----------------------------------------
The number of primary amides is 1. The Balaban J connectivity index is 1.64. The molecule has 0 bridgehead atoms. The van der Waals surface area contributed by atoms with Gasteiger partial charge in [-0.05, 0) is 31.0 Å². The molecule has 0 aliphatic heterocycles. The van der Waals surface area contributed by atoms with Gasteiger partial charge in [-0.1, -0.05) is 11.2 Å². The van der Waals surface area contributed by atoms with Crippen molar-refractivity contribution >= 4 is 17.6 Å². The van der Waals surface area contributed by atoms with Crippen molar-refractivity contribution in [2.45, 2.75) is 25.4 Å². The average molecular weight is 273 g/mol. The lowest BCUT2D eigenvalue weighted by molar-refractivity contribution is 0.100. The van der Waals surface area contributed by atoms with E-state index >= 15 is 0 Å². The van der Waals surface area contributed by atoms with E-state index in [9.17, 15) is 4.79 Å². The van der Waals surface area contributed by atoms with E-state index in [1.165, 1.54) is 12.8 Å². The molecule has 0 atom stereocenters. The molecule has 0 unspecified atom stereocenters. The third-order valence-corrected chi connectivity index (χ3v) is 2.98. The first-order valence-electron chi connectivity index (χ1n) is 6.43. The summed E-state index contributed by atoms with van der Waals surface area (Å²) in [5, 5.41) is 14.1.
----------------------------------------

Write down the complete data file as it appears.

The number of primary amides is 1. The Balaban J connectivity index is 1.64. The molecule has 0 bridgehead atoms. The van der Waals surface area contributed by atoms with Gasteiger partial charge in [-0.05, 0) is 31.0 Å². The molecule has 0 aliphatic heterocycles. The van der Waals surface area contributed by atoms with Gasteiger partial charge in [-0.1, -0.05) is 11.2 Å². The van der Waals surface area contributed by atoms with Crippen molar-refractivity contribution >= 4 is 17.6 Å². The van der Waals surface area contributed by atoms with Crippen molar-refractivity contribution in [2.45, 2.75) is 25.4 Å². The average molecular weight is 273 g/mol. The lowest BCUT2D eigenvalue weighted by molar-refractivity contribution is 0.100. The van der Waals surface area contributed by atoms with E-state index >= 15 is 0 Å². The van der Waals surface area contributed by atoms with E-state index in [9.17, 15) is 4.79 Å². The van der Waals surface area contributed by atoms with E-state index in [1.165, 1.54) is 12.8 Å². The molecule has 0 atom stereocenters. The molecule has 0 unspecified atom stereocenters. The third-order valence-corrected chi connectivity index (χ3v) is 2.98. The first-order valence-electron chi connectivity index (χ1n) is 6.43. The summed E-state index contributed by atoms with van der Waals surface area (Å²) in [5, 5.41) is 14.1.